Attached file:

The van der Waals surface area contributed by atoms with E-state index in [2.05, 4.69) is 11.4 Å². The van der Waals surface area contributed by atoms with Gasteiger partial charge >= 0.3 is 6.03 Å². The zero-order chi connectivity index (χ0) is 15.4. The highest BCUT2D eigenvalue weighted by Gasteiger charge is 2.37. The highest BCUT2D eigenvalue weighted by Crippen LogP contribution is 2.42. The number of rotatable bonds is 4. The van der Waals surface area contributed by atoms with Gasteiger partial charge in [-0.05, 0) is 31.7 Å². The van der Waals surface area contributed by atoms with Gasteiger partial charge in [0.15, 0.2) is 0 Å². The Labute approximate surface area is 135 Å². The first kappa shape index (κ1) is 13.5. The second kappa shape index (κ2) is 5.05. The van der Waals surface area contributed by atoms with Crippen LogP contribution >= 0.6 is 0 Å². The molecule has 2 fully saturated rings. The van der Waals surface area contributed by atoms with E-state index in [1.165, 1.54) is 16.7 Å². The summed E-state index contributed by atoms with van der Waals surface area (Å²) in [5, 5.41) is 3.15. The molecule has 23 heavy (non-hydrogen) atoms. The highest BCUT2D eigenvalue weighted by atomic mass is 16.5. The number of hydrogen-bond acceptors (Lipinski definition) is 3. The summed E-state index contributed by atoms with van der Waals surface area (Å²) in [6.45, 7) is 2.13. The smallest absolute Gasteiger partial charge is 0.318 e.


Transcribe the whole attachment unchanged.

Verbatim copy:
The van der Waals surface area contributed by atoms with E-state index in [2.05, 4.69) is 11.4 Å². The van der Waals surface area contributed by atoms with Gasteiger partial charge >= 0.3 is 6.03 Å². The zero-order chi connectivity index (χ0) is 15.4. The highest BCUT2D eigenvalue weighted by Gasteiger charge is 2.37. The highest BCUT2D eigenvalue weighted by Crippen LogP contribution is 2.42. The number of rotatable bonds is 4. The van der Waals surface area contributed by atoms with Gasteiger partial charge in [-0.05, 0) is 31.7 Å². The van der Waals surface area contributed by atoms with Gasteiger partial charge in [0.15, 0.2) is 0 Å². The Labute approximate surface area is 135 Å². The first kappa shape index (κ1) is 13.5. The second kappa shape index (κ2) is 5.05. The van der Waals surface area contributed by atoms with Crippen LogP contribution >= 0.6 is 0 Å². The molecule has 2 fully saturated rings. The van der Waals surface area contributed by atoms with E-state index in [1.165, 1.54) is 16.7 Å². The summed E-state index contributed by atoms with van der Waals surface area (Å²) in [5, 5.41) is 3.15. The molecule has 23 heavy (non-hydrogen) atoms. The highest BCUT2D eigenvalue weighted by atomic mass is 16.5. The number of hydrogen-bond acceptors (Lipinski definition) is 3. The summed E-state index contributed by atoms with van der Waals surface area (Å²) in [6.45, 7) is 2.13. The smallest absolute Gasteiger partial charge is 0.318 e.